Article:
Community, Conversation, and Cows

    Principal Of A Successful Small-Town School Takes Cues From Students

    Michael Semmler, Principal
    Briscoe Junior High School
    Lamar Consolidated ISD Richmond, Texas
    Raise Your Hand Texas Alumnus, ’14 (Harvard – Leadership: An Evolving Vision)

    The best principals do what they do for their students.

    The most adventurous of the best do what they do right alongside their students.

    Principal Michael Semmler is one of the latter. You’ll find him at Briscoe Junior High, the school he leads in Richmond, Texas – a 45-minute drive southwest of Houston.

    Briscoe is a fast-growing school in a close-knit town. The building faces busy FM 723; look out the school lobby windows and you’ll just as soon see cows as you will cars go by.

    Semmler likes that. He loves the idea of 21st century learning in a developing community.

    And, he’s not afraid to get in there and mix it up with his energetic charges.

    “He’s great with all the kids,” said school receptionist Rebecca Widaski. “He’s actually one of the kids himself because he’ll get out there and play football or basketball with them. The kids all love and respect him.”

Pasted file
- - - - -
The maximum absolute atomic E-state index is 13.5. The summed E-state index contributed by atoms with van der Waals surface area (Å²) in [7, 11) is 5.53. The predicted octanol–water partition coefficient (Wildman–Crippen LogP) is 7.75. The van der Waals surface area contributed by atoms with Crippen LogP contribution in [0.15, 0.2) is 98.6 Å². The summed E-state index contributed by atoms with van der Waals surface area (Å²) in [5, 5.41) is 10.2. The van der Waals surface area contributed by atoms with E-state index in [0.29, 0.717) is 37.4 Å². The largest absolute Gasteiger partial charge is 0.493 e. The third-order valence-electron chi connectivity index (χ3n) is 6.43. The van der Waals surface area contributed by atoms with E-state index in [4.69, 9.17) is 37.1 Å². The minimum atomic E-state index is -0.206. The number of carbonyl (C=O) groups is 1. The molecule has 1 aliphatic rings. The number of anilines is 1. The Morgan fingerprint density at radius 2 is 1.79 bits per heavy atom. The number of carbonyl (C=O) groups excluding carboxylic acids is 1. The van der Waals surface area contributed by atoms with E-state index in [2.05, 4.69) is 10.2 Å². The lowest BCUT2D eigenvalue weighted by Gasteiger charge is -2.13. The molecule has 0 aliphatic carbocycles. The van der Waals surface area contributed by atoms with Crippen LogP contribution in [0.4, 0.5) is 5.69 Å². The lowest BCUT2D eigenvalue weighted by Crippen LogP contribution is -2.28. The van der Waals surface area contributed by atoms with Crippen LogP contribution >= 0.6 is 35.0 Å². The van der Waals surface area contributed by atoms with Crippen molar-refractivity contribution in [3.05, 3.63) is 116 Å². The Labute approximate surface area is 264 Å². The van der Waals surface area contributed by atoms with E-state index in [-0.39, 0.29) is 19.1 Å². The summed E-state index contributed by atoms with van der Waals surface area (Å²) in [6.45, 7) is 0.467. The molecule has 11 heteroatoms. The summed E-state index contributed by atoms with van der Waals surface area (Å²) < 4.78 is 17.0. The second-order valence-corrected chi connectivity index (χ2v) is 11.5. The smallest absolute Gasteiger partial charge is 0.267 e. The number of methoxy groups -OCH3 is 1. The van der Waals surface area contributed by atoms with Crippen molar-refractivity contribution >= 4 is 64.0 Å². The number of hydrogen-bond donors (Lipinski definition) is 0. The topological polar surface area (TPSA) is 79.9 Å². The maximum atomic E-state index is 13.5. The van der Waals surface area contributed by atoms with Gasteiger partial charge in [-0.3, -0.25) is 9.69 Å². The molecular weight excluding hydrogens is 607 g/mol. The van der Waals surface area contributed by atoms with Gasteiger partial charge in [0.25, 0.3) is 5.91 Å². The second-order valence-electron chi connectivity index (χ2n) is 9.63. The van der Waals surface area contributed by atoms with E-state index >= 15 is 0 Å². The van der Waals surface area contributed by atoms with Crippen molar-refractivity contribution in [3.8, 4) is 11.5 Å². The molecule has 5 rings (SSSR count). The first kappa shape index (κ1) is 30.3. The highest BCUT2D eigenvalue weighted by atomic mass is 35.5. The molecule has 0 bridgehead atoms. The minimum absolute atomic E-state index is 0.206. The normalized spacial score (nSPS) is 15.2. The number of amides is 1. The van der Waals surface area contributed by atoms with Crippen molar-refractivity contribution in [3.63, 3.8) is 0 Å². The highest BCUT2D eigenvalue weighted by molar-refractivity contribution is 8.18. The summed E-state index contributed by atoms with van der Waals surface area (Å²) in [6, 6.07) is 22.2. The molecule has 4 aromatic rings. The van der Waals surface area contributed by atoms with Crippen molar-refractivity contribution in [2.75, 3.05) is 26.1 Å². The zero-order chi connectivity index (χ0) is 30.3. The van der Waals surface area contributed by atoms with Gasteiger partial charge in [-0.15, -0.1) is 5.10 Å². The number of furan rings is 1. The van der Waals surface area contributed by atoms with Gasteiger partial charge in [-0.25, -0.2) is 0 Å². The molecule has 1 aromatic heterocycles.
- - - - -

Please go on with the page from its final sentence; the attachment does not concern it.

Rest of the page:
It’s Semmler’s relatability that makes him such a powerhouse leader. For him, spending time with his students and picking their brains is part of the secret of his success.

    “I love finding out what they like and don’t like about school,” he said. “It gives me the pulse of what we’re doing well, what we’re not doing well and when we’re not where we want to be. We can always keep being innovative, keep changing, and keep getting better.”

    In 2014, Semmler – in his 10th year as a principal – was selected by Raise Your Hand Texas for sponsorship to attend the Leadership: An Evolving Vision institute at the Principals’ Center at the Harvard Graduate School of Education. Despite the fact his school scores well above the state average in student achievement, Semmler was committed to attending the program and affecting even more positive change.

    “My fear was that the school would get stagnant,” he said. “Last year was a tremendous year. All the right people were in all the right places in leadership, but I felt we needed to go to the next level. I felt like this experience would really open my eyes.”

    “I love finding out what they like and don’t like about school,” he said. “It gives me the pulse of what we’re doing well, what we’re not doing well and when we’re not where we want to be. We can always keep being innovative, keep changing, and keep getting better.”

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